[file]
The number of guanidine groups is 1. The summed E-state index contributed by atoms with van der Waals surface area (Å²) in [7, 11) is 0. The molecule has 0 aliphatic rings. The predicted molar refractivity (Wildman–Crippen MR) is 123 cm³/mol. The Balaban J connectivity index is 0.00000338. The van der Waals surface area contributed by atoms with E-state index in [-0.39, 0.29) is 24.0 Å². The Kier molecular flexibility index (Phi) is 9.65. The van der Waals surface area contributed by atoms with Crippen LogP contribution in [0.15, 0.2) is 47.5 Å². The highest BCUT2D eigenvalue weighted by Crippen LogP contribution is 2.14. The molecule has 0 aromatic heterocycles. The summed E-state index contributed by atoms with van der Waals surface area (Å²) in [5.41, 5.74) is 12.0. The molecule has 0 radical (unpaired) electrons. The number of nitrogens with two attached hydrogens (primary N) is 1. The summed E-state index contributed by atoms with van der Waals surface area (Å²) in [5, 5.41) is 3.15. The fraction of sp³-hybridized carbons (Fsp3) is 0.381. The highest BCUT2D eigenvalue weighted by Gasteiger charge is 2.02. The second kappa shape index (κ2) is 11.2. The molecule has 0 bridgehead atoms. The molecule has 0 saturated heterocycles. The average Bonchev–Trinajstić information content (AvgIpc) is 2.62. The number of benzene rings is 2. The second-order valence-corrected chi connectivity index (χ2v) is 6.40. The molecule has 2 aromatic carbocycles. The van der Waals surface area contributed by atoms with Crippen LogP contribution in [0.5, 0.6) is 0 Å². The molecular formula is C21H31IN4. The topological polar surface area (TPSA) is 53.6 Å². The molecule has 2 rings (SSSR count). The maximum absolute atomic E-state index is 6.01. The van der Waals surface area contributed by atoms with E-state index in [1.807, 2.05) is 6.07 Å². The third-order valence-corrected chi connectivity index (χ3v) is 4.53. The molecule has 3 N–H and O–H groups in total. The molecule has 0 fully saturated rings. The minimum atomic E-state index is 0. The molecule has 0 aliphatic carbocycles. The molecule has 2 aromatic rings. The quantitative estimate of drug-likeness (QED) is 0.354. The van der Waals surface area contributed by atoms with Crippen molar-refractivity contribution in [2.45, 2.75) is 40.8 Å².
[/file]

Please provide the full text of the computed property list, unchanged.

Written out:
The number of guanidine groups is 1. The summed E-state index contributed by atoms with van der Waals surface area (Å²) in [7, 11) is 0. The molecule has 0 aliphatic rings. The predicted molar refractivity (Wildman–Crippen MR) is 123 cm³/mol. The Balaban J connectivity index is 0.00000338. The van der Waals surface area contributed by atoms with E-state index in [-0.39, 0.29) is 24.0 Å². The Kier molecular flexibility index (Phi) is 9.65. The van der Waals surface area contributed by atoms with Crippen LogP contribution in [0.15, 0.2) is 47.5 Å². The highest BCUT2D eigenvalue weighted by Crippen LogP contribution is 2.14. The molecule has 0 aromatic heterocycles. The summed E-state index contributed by atoms with van der Waals surface area (Å²) in [5.41, 5.74) is 12.0. The molecule has 0 radical (unpaired) electrons. The number of nitrogens with two attached hydrogens (primary N) is 1. The summed E-state index contributed by atoms with van der Waals surface area (Å²) in [5, 5.41) is 3.15. The fraction of sp³-hybridized carbons (Fsp3) is 0.381. The highest BCUT2D eigenvalue weighted by Gasteiger charge is 2.02. The second kappa shape index (κ2) is 11.2. The molecule has 0 bridgehead atoms. The molecule has 0 saturated heterocycles. The average Bonchev–Trinajstić information content (AvgIpc) is 2.62. The number of benzene rings is 2. The second-order valence-corrected chi connectivity index (χ2v) is 6.40. The molecule has 2 aromatic carbocycles. The van der Waals surface area contributed by atoms with Crippen LogP contribution in [0.5, 0.6) is 0 Å². The molecular formula is C21H31IN4. The topological polar surface area (TPSA) is 53.6 Å². The molecule has 2 rings (SSSR count). The maximum absolute atomic E-state index is 6.01. The van der Waals surface area contributed by atoms with E-state index in [1.807, 2.05) is 6.07 Å². The third-order valence-corrected chi connectivity index (χ3v) is 4.53. The molecule has 3 N–H and O–H groups in total. The molecule has 0 fully saturated rings. The minimum atomic E-state index is 0. The molecule has 0 aliphatic carbocycles. The molecule has 2 aromatic rings. The quantitative estimate of drug-likeness (QED) is 0.354. The van der Waals surface area contributed by atoms with Crippen molar-refractivity contribution in [2.45, 2.75) is 40.8 Å².